In recent years a number of authors have reviewed the evidence on the relation between prenatal exposure to air pollutants and reproductive outcomes. In these reviews several outcomes have been related to exposure to air pollution during pregnancy, including low birth weight, reduced birth size, fetal growth retardation, pre-term birth, stillbirth, congenital malformations, and infant mortality.

A limited number of studies have linked different birth defects to routinely measured air pollutants, but results thus far are equivocal at best. Practically the same could be said concerning stillbirth. Very few epidemiologic studies have elaborated on the impact of air pollution on the risk for stillbirth; results were inconsistent and the studies did not elaborate on the susceptible time of pregnancy. As an example, a recent study conducted in northern England found no association between black smoke air pollution and the risk of stillbirth during pregnancy (Pearce et al., 2010).

Some methodological problems have been argued in the epidemiological studies assessing the impact of air pollution on reproductive outcomes. Authors of recent methodological reviews (Ritz & Wilhelm, 2008; Slama et al., 2008; Woodruff et al., 2009) agree that new prospective studies should allow adequate evaluation of fetal growth (i.e. through ultrasound measurements), valid assessment of air pollution exposure, consider different time windows of exposure, and collect sufficient information on confounding variables.

Our objective in this chapter is to examine and summarize the evidence on the relation between ambient air pollution during pregnancy and birth outcomes. Additionally, we aim to describe some methodological problems and make recommendations for future studies.

2. Methodological aspects

In the past decade, there has been a sharp increase in the number of scientific studies describing possible effects of air pollution on perinatal health. These studies resulted in a considerable amount of research articles published on this topic. Reviews of the preceding literature have been published generally concluding that the evidence, although suggestive of an adverse effect, was difficult to synthesize. Variability existed of course in the nature of the pollutants and outcomes investigated but also there were important differences in the availability of data, study design and statistical analysis.

To discuss the contribution of methodological aspects on findings, heterogeneity is the basis to identify priorities and make recommendations for future research. This aim led to several international workshops and published reviews covering the main challenges and the main methodological aspects of perinatal air pollution epidemiology (Slama et al., 2008). Also trying to discern how differences in research methods contributed to variations in findings, the datasets from 20 different studies along six countries have been analyzed using a standardised protocol (Parker et al., 2011), within a recent initiative by international collaborators (Woodruff et al., 2010).

A synopsis of key methodological issues surrounding the study of air pollution effects on perinatal health is highlighted bellow.

2.1. Study design

Time-series is the typical design in air pollution epidemiology, and it has been used to study preterm birth and fetal death (Pereira et al., 1998, Sagiv et al., 2005). Under this design, population-aggregated daily counts of health events relating to daily levels of pollutants are analyzed. The time series approach, by design, controls for confounders constant over time. In consequence, there is much less concern for personal characteristics than for weather-related confounders. However, this approach only addresses short-term effects and relies on temporal variations. It appears that taking into consideration geographical variations and also medium-term temporal contrasts could be more efficient in reducing residual confounding. Furthermore, traditional time-series design assumes that the population at risk remains stable across time, a hypothesis that may be not satisfied dealing with adverse birth outcomes because of seasonality of birth influenced by socio-demographic factors (Bobak et al., 2001).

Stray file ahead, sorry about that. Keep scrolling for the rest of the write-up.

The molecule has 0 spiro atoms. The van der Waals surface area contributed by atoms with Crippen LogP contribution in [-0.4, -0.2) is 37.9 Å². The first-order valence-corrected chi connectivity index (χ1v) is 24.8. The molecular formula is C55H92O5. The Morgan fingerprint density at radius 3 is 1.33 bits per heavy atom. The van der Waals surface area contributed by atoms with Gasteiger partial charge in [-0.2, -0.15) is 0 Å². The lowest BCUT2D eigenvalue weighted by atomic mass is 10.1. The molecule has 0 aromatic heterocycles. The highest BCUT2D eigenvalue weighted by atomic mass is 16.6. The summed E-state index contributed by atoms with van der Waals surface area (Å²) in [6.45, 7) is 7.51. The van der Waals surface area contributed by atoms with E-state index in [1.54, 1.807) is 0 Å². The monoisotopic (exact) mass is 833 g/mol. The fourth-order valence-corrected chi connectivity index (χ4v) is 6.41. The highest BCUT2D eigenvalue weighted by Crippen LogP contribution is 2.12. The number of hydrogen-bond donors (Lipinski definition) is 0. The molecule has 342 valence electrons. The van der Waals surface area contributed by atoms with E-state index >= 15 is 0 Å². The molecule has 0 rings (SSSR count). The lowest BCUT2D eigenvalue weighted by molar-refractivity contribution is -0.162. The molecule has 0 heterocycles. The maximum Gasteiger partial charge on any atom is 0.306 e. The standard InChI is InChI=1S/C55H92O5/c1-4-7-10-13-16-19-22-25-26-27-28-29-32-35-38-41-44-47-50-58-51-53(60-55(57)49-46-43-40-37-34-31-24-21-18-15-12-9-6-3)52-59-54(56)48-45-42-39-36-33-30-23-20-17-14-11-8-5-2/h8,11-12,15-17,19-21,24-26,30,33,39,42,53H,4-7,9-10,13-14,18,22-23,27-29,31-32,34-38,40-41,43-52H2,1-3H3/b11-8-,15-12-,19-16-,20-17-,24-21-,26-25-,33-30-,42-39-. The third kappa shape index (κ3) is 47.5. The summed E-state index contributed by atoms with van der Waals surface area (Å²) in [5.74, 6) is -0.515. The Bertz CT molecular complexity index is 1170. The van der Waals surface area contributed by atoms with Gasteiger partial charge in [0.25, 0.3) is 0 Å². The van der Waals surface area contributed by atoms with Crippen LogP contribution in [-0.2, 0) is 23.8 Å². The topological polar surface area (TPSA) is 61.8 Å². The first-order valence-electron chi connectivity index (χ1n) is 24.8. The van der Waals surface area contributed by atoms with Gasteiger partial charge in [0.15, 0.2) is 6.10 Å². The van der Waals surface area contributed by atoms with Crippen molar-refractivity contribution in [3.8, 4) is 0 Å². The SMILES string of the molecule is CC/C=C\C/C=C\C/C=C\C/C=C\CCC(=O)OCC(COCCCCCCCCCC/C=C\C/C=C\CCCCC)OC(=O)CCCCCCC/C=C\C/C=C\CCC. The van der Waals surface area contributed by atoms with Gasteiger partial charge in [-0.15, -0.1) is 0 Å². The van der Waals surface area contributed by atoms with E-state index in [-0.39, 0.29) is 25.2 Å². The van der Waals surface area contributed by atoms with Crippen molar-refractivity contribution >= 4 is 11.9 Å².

Linkage of registry data such as birth certificates, with exposure measures of ambient air quality, typically from outdoor stationary monitors has been applied much more in the last decade, resulting in a fast-growing body of evidence on adverse effects of air pollution on fetal development (Salam et al., 2005). This approach has the advantage of allowing large-size studies at a very low cost because it relies on routinely collected data. Its limitation is that relevant information at the individual level is unavailable from birth registers and its absence in analyses may clearly lead to misclassification and confounding.

Potential confounders in this context are socio-economic and occupational status, adverse behaviours such as alcohol or tobacco use, or poor diet. Apart from confusion, effect modification can occur as certain subpopulations of women and fetuses may be especially vulnerable to air pollutants. To this respect, several studies suggest a stronger effect for males that for females (Jedrychowski et al., 2009; Ghosh et al., 2007).

For these reasons, prospective cohort studies with recruitment of women at earlier stages of pregnancy are a promising alternative: They collect detailed information on potential confounders and allow the personal assessment of exposure and the use of biomarkers (Estarlich et al., 2011). As an added value, under some conditions, causality may be inferred from them. Its main limitation is the associated high cost, leading to reduced sample sizes.